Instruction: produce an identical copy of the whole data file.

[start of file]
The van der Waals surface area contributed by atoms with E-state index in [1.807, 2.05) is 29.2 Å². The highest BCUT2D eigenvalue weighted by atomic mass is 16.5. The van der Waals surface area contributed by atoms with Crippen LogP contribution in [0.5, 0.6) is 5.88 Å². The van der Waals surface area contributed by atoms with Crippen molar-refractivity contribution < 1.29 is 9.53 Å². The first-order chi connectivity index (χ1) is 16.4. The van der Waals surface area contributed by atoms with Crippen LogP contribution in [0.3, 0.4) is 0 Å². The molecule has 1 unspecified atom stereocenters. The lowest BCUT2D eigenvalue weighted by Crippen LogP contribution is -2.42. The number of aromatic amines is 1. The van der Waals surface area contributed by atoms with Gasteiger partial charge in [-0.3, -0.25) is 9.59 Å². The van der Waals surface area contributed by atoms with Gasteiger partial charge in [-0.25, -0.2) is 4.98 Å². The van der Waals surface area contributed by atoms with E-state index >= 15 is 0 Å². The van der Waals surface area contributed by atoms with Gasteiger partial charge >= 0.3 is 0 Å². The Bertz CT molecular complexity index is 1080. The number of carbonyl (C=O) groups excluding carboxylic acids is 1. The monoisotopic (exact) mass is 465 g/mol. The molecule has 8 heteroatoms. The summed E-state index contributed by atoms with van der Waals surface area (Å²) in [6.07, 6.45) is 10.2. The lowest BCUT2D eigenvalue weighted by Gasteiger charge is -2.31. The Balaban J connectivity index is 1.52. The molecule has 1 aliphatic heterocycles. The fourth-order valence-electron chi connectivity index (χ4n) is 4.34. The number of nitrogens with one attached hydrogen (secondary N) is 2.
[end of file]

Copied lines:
The van der Waals surface area contributed by atoms with E-state index in [1.807, 2.05) is 29.2 Å². The highest BCUT2D eigenvalue weighted by atomic mass is 16.5. The van der Waals surface area contributed by atoms with Crippen LogP contribution in [0.5, 0.6) is 5.88 Å². The van der Waals surface area contributed by atoms with Crippen molar-refractivity contribution < 1.29 is 9.53 Å². The first-order chi connectivity index (χ1) is 16.4. The van der Waals surface area contributed by atoms with Crippen LogP contribution in [0.3, 0.4) is 0 Å². The molecule has 1 unspecified atom stereocenters. The lowest BCUT2D eigenvalue weighted by Crippen LogP contribution is -2.42. The number of aromatic amines is 1. The van der Waals surface area contributed by atoms with Gasteiger partial charge in [-0.3, -0.25) is 9.59 Å². The van der Waals surface area contributed by atoms with Gasteiger partial charge in [-0.25, -0.2) is 4.98 Å². The van der Waals surface area contributed by atoms with E-state index >= 15 is 0 Å². The van der Waals surface area contributed by atoms with Gasteiger partial charge >= 0.3 is 0 Å². The Bertz CT molecular complexity index is 1080. The number of carbonyl (C=O) groups excluding carboxylic acids is 1. The monoisotopic (exact) mass is 465 g/mol. The molecule has 8 heteroatoms. The summed E-state index contributed by atoms with van der Waals surface area (Å²) in [6.07, 6.45) is 10.2. The lowest BCUT2D eigenvalue weighted by Gasteiger charge is -2.31. The Balaban J connectivity index is 1.52. The molecule has 1 aliphatic heterocycles. The fourth-order valence-electron chi connectivity index (χ4n) is 4.34. The number of nitrogens with one attached hydrogen (secondary N) is 2.